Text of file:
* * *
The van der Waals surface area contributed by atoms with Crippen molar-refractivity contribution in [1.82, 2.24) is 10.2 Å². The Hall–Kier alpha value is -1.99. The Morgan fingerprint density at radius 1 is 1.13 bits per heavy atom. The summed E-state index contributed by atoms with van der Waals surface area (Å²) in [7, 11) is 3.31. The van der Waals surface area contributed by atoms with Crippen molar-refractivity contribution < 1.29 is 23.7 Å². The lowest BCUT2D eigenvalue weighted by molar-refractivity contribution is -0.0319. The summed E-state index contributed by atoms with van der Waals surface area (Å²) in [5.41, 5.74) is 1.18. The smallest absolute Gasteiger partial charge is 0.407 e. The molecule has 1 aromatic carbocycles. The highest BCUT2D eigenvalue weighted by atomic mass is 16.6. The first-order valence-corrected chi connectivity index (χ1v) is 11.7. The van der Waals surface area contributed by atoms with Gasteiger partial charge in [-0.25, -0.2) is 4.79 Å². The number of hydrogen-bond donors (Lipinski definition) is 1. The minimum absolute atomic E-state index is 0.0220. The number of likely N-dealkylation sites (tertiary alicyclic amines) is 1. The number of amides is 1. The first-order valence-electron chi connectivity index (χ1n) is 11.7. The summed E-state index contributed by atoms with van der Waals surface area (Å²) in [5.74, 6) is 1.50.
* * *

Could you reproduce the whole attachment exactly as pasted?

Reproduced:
The van der Waals surface area contributed by atoms with Crippen molar-refractivity contribution in [1.82, 2.24) is 10.2 Å². The Hall–Kier alpha value is -1.99. The Morgan fingerprint density at radius 1 is 1.13 bits per heavy atom. The summed E-state index contributed by atoms with van der Waals surface area (Å²) in [7, 11) is 3.31. The van der Waals surface area contributed by atoms with Crippen molar-refractivity contribution < 1.29 is 23.7 Å². The lowest BCUT2D eigenvalue weighted by molar-refractivity contribution is -0.0319. The summed E-state index contributed by atoms with van der Waals surface area (Å²) in [5.41, 5.74) is 1.18. The smallest absolute Gasteiger partial charge is 0.407 e. The molecule has 1 aromatic carbocycles. The highest BCUT2D eigenvalue weighted by atomic mass is 16.6. The first-order valence-corrected chi connectivity index (χ1v) is 11.7. The van der Waals surface area contributed by atoms with Gasteiger partial charge in [-0.25, -0.2) is 4.79 Å². The number of hydrogen-bond donors (Lipinski definition) is 1. The minimum absolute atomic E-state index is 0.0220. The number of likely N-dealkylation sites (tertiary alicyclic amines) is 1. The number of amides is 1. The first-order valence-electron chi connectivity index (χ1n) is 11.7. The summed E-state index contributed by atoms with van der Waals surface area (Å²) in [5.74, 6) is 1.50.